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Table 6 Strategies to improve the activity tracker accuracy for steps, distance, physical activity, energy expenditure, and sleep

From: Systematic review of the validity and reliability of consumer-wearable activity trackers

Instruction Explanation Web Links: accessed 10/14/2015
Wear the tracker in the same position each day While wearing the activity tracker in the same position daily may be obvious for the wrist-based trackers, those worn on a pocket, bra, or hip could vary in accuracy depending on location. Trackers are more accurate when worn close to the bodya. For free-living research studies, the wearing location should be standardized and communicated to participants. a
Enter your details and sync At initial set-up, users should accurately enter height, weight, gender, and age into the application and sync it to the tracker. For example, these characteristics, as well as heart rate if available, are used by the Fitbit to calculate energy expenditureb. Related to this, if body weight meaningfully changes, then updating the tracker with the new weight would be important. b
For wrist-worn trackers, indicate if wearing it on the dominant or non-dominant side In the software set-up, indicate if possible whether the wrist-worn tracker is being worn on the dominant or non-dominant hand. For Jawbone, trackers worn on the non-dominant wrist may be more accuratec, probably because the non-dominant hand is less active than the dominant hand, so it provides a better representation of overall body movement. Fitbit indicates that using the non-dominant hand setting increases sensitivity of step counting and can be used if the tracker is under counting stepsd. c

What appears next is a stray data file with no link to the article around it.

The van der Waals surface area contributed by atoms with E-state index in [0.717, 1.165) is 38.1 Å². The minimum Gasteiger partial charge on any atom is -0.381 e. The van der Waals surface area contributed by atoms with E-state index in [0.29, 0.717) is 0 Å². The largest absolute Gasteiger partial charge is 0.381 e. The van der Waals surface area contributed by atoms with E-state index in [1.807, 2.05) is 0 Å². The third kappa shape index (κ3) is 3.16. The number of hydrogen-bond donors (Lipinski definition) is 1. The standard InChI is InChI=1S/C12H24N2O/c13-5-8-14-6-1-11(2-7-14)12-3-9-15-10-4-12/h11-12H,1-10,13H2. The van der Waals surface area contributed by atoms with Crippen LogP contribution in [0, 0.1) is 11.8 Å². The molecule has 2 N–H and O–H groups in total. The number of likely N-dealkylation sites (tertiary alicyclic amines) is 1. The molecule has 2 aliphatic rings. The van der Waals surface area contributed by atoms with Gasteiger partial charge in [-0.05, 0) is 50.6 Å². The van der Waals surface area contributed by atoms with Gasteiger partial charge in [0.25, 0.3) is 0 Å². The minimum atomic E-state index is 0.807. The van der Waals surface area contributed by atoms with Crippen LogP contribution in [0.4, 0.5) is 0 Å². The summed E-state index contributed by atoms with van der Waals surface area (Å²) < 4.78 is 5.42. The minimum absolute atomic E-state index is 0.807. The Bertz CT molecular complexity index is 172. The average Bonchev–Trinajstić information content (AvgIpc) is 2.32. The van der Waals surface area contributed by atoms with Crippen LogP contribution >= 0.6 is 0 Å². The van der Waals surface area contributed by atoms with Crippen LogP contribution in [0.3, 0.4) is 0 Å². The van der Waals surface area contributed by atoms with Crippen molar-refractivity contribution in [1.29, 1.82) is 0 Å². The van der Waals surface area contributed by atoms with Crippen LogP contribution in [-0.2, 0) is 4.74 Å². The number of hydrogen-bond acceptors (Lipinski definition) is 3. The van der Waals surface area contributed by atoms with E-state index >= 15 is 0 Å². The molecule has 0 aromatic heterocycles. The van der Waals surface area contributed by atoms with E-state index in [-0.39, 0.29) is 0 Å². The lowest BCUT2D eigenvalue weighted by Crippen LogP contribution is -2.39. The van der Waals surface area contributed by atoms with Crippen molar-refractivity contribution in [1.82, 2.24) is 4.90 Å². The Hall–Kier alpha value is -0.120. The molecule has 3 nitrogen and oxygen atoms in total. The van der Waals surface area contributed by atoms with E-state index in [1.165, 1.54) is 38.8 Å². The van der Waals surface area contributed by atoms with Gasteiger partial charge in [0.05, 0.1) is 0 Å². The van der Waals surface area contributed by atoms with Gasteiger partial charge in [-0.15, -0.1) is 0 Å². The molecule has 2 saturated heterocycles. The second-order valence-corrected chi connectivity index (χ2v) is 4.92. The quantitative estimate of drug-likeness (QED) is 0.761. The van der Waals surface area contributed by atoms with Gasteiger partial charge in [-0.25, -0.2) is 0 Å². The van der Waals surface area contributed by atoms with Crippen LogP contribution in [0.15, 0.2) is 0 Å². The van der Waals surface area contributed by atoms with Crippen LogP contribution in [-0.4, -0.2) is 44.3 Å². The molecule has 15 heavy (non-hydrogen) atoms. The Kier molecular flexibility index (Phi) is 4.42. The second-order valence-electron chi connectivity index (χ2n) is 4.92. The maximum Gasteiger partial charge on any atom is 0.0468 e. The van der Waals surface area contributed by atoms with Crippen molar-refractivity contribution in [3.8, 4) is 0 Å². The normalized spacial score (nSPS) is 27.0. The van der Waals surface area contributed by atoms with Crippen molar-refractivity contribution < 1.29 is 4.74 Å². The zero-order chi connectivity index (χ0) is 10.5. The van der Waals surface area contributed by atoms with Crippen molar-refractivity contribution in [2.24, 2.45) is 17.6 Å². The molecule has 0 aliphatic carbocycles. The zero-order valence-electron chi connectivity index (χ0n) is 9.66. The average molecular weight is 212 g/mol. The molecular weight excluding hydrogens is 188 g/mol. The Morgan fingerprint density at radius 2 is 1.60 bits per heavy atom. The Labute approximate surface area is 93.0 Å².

Calibrate stride length Calibrating stride length may improve distance measures. In our review, only one study indicated that this was performed [34]. Fitbit indicates a default stride length is used otherwise, based on height and gendere. Jawbone also provides information for calibrationf. d
Use add-on features and obtain updates Using add-on features and obtaining updates might become more important since future iterations of algorithms to calculate physical activity or energy expenditure may use new features, such as heart rate and respiration. For example, Fitbit indicates that trackers with heart rate better recognize “active minutes” for physical activities that do not incorporate stepping, such as weight lifting or rowinge. f
Add more information via the diary or journal function Providing information to the tracker on the specific physical activity being performed can help the tracker learn what activities look like for the individual. This is particularly important if the algorithms used by the activity tracker rely on machine learning techniques.  
Interact with the sleep mode settings Interacting with the sleep mode settings may help the tracker learn if the user is sleeping, napping, or awake. Fitbit indicates that the normal mode counts significant movements as being awake and is appropriate for most users, while the sensitive setting will record nearly all movements as time awakef. g
  1. These options may not be available for all trackers that were reviewed